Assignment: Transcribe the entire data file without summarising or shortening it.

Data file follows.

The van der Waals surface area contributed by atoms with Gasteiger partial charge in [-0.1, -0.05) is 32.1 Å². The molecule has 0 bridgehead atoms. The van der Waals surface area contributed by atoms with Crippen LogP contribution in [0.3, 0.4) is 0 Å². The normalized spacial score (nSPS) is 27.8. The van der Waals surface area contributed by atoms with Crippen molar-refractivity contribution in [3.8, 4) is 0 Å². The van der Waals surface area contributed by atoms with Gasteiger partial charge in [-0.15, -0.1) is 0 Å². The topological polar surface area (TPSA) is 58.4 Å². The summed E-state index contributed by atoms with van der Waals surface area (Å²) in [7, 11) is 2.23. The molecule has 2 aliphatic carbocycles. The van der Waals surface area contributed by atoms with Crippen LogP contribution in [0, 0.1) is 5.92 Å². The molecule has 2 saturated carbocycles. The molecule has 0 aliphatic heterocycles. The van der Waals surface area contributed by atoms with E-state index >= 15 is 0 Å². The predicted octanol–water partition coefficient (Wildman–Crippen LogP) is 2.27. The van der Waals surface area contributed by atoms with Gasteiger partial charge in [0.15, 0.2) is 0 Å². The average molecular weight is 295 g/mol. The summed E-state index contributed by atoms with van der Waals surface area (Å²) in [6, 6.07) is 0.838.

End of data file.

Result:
The van der Waals surface area contributed by atoms with Gasteiger partial charge in [-0.1, -0.05) is 32.1 Å². The molecule has 0 bridgehead atoms. The van der Waals surface area contributed by atoms with Crippen LogP contribution in [0.3, 0.4) is 0 Å². The normalized spacial score (nSPS) is 27.8. The van der Waals surface area contributed by atoms with Crippen molar-refractivity contribution in [3.8, 4) is 0 Å². The van der Waals surface area contributed by atoms with Gasteiger partial charge in [-0.15, -0.1) is 0 Å². The topological polar surface area (TPSA) is 58.4 Å². The summed E-state index contributed by atoms with van der Waals surface area (Å²) in [7, 11) is 2.23. The molecule has 2 aliphatic carbocycles. The van der Waals surface area contributed by atoms with Crippen LogP contribution in [0, 0.1) is 5.92 Å². The molecule has 2 saturated carbocycles. The molecule has 0 aliphatic heterocycles. The van der Waals surface area contributed by atoms with E-state index >= 15 is 0 Å². The predicted octanol–water partition coefficient (Wildman–Crippen LogP) is 2.27. The van der Waals surface area contributed by atoms with Gasteiger partial charge in [0.15, 0.2) is 0 Å². The average molecular weight is 295 g/mol. The summed E-state index contributed by atoms with van der Waals surface area (Å²) in [6, 6.07) is 0.838.